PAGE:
COVID-19: Tony Blair says vaccine hesitancy is 'completely wrong and unjustified'
21 April 2021, 00:44 | Updated: 21 April 2021, 03:19
Tony Blair is calling on Boris Johnson to launch a major publicity blitz to boost COVID vaccine take-up rates and allay fears about side-effects.
The former prime minister claims the government should do more to sell the benefits of vaccines and publish data on how effective and safe they are.
Mr Blair's call comes in a new report - Restoring Confidence in the Workhorse Covid-19 Vaccines, published by his Institute for Global Change - which examines reasons for rising vaccine hesitancy, particularly relating to AstraZeneca.
Side effects reported by patients receiving the AstraZeneca jab have included blood clots, pain around the injection, fatigue, headache, nausea, joint pain and muscle ache.
But Mr Blair's report concludes that concerns must addressed by clearer data on the benefits of the vaccine and the UK is in a unique position to provide it, as the only country rolling out different vaccines in big numbers.
"In this paper, we set out why the reluctance - particularly around the AstraZeneca vaccine - is completely wrong and unjustified," Mr Blair writes in the foreword to the report.
"Why regulators in different countries are taking decisions based on a narrow and unbalanced view of risk, and why the policymakers in government need to grip this situation urgently and bring some coherence and logic to the issue of vaccine assessment.
"And do it globally. We combine this with a call for much better publication of the data on vaccine efficacy and safety.
"The UK government has a particular interest in this because AstraZeneca is a UK-developed vaccine and because it is the vaccine most used in the UK."
The publicity blitz proposal is the latest in a string of eye-catching policies on COVID advocated by Mr Blair, who is widely considered to have had a good pandemic.
Earlier this year he called for Britain to use its presidency of the G7 to agree to launch an "international COVID pass" or vaccine passport, an idea now being considered by the government.
Spelling out Mr Blair's latest COVID proposal, a close ally of the former Prime Minister told Sky News: "Data, and the way we present it, is the most important tool we have.
"Without it, we are fighting blind and when we choose not to publish it, we are creating vacuums where misinformation, fear and confusion thrive.
"We need better, clearer data that sets out the health outcomes for those who have the vaccine versus those who don't.
"This could be in the form of raw numbers, updated regularly, where we see the number of Covid cases, hospitalisations and deaths, broken down by age, vaccine status and vaccine type."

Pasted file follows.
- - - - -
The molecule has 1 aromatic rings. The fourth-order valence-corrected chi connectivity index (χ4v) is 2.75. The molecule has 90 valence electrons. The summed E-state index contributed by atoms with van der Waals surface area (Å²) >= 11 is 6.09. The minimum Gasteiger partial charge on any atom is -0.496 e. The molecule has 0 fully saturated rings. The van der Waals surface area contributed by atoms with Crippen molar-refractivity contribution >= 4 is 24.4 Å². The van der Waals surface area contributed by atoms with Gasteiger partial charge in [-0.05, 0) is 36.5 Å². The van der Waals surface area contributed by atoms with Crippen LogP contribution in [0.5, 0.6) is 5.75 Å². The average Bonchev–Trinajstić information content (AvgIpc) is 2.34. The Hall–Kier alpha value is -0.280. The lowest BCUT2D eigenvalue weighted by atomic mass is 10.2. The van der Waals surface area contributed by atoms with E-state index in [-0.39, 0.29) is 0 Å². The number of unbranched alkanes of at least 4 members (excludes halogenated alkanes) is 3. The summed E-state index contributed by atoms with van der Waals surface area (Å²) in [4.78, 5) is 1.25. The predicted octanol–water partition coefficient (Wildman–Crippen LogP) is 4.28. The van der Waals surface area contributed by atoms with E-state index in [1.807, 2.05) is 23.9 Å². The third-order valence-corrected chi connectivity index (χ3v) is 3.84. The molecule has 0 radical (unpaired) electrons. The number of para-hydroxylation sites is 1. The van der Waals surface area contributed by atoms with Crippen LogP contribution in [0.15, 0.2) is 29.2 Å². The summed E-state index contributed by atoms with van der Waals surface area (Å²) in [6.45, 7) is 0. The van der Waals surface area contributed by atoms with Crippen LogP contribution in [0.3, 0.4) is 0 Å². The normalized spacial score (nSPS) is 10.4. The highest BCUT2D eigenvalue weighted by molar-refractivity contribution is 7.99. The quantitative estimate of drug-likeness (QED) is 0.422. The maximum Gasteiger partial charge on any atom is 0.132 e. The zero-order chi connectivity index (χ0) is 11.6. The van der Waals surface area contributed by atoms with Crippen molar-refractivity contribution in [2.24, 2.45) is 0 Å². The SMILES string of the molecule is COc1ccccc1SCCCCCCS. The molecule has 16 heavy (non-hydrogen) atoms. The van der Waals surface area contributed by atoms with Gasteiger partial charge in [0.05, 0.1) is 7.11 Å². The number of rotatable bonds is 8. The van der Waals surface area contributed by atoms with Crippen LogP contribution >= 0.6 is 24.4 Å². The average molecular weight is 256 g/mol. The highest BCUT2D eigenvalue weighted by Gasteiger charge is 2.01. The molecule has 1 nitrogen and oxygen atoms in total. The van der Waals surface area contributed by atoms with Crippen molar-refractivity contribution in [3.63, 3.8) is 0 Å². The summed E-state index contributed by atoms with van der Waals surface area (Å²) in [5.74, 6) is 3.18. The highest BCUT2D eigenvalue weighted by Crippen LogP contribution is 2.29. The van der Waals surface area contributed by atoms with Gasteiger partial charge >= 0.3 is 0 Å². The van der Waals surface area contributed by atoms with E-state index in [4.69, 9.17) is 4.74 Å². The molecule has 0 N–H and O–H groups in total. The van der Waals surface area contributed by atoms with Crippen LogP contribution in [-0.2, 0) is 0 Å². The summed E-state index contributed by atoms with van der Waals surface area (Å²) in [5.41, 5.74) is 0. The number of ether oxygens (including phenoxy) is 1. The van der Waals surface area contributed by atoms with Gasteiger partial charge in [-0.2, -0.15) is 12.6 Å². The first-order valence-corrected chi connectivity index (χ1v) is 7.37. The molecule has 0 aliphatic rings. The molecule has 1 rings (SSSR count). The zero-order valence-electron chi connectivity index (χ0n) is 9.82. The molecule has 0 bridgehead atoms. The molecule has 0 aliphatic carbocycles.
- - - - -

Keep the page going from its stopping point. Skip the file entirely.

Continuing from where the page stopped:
Mr Blair proposes publishing - as Israel has done with the Pfizer-BioNTech vaccine - the following information:
• The number of people vaccinated, then broken down by first dose and second dose and by age group;
• After vaccination, how many people contracted COVID-19;
• How many of those people were hospitalised;
• How many of those people died.
In his foreword, Mr Blair also writes: "The global community has an interest in the world getting vaccinated, and fast. Otherwise, we risk mutations of a serious nature that require new vaccines.
"Therefore we are chasing after each new strain, trying to eliminate it before the next one arises."
The former prime minister discloses that in the next few weeks his institute will publish a plan for how the world could be vaccinated by the end of this year.
He adds: "But there is no possibility of such a global vaccination programme succeeding if vaccines such as the one developed by Oxford University/AstraZeneca are discredited based on unjustified anxieties about safety or efficacy.
"Because if this is true of AstraZeneca's vaccine, it could equally apply to other adenovirus vaccines, such as Johnson & Johnson's vaccine.
"And the consequence will be that the world is deprived wholly unnecessarily of the workhorse vaccines vital for global vaccination."
Mr Blair continues: "I accept completely that the presentation of data has to be carefully curated so that it does not mislead but accurately informs.
"However, we are in a situation where, in my judgement, only the release of the total data set for the UK vaccination programme will carry the global credibility AstraZeneca needs.
"We can then also compare AstraZeneca and Pfizer to see the results. The UK is in a unique position to do this because it is the only country that, at scale, has deployed both vaccines in similar amounts.
"But this needs to be done now."